(384-322 B.C.)

Aristotle is commonly regarded as one of the greatest thinkers of ancient times. He was deeply interested in philosophy and the physical world. He observed the behavior of animals and examined the structures of living things. Aristotle classified living things according to their traits, rather than their usefulness to humans.

Aristotle's impact on the modern world is apparent in many words in modern languages that can be traced to his writings. Terms of grammar such a subject and predicate come from Aristotle as well as words used to describe basic scientific principles like matter, energy, potential, cause, genus, and species.

Aristotle was the son of a physician who worked for the king of Macedonia. When Aristotle was 18, he entered Plato's school at Athens, the Academy. He stayed there for about 20 years then joined a group called Plato's disciples for 3 years. When he was 41, he went to the court of King Philip II of Macedonia to attend to the education of his son, Alexander (who later became Alexander the Great).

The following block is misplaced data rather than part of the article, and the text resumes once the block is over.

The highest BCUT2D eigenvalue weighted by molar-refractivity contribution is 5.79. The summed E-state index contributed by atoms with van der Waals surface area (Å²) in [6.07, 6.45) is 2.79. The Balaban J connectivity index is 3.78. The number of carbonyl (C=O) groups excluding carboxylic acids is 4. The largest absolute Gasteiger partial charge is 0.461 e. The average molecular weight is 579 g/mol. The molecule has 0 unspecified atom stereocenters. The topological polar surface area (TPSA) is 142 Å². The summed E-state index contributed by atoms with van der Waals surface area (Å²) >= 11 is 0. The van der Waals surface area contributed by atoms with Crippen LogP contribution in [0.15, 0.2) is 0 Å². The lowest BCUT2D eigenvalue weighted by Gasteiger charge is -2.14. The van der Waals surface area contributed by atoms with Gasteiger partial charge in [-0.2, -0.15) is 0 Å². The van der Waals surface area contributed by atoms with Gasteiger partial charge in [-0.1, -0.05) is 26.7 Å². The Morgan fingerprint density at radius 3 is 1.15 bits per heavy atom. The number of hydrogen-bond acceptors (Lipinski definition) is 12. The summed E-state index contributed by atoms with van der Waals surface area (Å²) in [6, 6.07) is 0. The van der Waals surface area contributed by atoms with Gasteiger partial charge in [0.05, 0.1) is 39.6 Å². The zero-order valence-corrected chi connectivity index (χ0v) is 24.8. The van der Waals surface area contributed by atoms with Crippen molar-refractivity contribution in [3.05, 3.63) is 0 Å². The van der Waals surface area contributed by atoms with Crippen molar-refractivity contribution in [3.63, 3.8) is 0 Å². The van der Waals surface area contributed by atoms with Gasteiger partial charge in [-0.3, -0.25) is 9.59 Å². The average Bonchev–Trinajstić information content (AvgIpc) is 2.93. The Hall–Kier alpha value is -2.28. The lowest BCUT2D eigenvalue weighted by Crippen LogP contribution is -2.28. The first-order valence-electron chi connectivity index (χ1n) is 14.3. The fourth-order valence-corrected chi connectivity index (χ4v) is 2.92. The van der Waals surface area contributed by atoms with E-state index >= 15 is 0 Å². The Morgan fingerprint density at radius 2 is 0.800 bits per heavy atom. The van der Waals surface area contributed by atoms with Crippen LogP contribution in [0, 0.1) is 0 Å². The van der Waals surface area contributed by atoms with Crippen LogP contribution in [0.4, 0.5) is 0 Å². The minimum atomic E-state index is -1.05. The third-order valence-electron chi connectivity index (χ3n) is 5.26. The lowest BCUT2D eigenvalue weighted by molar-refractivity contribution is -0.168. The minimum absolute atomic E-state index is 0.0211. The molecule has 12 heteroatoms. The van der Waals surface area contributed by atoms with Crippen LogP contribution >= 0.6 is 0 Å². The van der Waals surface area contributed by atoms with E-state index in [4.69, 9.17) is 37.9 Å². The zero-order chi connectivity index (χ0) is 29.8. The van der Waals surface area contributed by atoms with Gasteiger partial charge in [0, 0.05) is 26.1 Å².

When Alexander came of age, Aristotle returned to Athens and founded his own school, the Lyceum. The Lyceum used the peripatetic teaching method, which is Greek for walking about. Aristotle taught while walking with his students. In 323 B.C. Aristotle fled a group called the Athenians who charged him with impiety, to the city of Chalcis and died there a year after. Few of Aristotle's works survive today but their existence is documented in references by other writers in ancient times.